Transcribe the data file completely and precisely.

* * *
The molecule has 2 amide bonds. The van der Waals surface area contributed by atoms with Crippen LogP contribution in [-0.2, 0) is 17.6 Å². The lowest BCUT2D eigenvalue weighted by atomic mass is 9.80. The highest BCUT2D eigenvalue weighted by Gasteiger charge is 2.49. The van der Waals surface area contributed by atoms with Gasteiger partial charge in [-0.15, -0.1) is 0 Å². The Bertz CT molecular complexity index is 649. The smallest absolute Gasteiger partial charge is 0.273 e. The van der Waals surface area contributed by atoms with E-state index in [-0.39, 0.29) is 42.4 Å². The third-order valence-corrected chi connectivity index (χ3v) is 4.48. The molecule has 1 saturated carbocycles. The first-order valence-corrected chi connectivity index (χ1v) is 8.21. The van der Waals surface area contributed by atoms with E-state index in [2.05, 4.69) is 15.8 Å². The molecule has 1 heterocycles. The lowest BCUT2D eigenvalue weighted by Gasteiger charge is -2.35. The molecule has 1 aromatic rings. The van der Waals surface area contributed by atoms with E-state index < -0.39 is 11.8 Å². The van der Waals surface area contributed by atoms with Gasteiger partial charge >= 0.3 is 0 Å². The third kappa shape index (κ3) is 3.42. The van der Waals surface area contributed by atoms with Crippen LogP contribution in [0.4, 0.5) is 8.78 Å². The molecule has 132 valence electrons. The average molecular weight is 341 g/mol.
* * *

The molecule has 2 amide bonds. The van der Waals surface area contributed by atoms with Crippen LogP contribution in [-0.2, 0) is 17.6 Å². The lowest BCUT2D eigenvalue weighted by atomic mass is 9.80. The highest BCUT2D eigenvalue weighted by Gasteiger charge is 2.49. The van der Waals surface area contributed by atoms with Gasteiger partial charge in [-0.15, -0.1) is 0 Å². The Bertz CT molecular complexity index is 649. The smallest absolute Gasteiger partial charge is 0.273 e. The van der Waals surface area contributed by atoms with E-state index in [-0.39, 0.29) is 42.4 Å². The third-order valence-corrected chi connectivity index (χ3v) is 4.48. The molecule has 1 saturated carbocycles. The first-order valence-corrected chi connectivity index (χ1v) is 8.21. The van der Waals surface area contributed by atoms with E-state index in [2.05, 4.69) is 15.8 Å². The molecule has 1 heterocycles. The lowest BCUT2D eigenvalue weighted by Gasteiger charge is -2.35. The molecule has 1 aromatic rings. The van der Waals surface area contributed by atoms with E-state index < -0.39 is 11.8 Å². The van der Waals surface area contributed by atoms with Gasteiger partial charge >= 0.3 is 0 Å². The third kappa shape index (κ3) is 3.42. The van der Waals surface area contributed by atoms with Crippen LogP contribution in [0.4, 0.5) is 8.78 Å². The molecule has 132 valence electrons. The average molecular weight is 341 g/mol.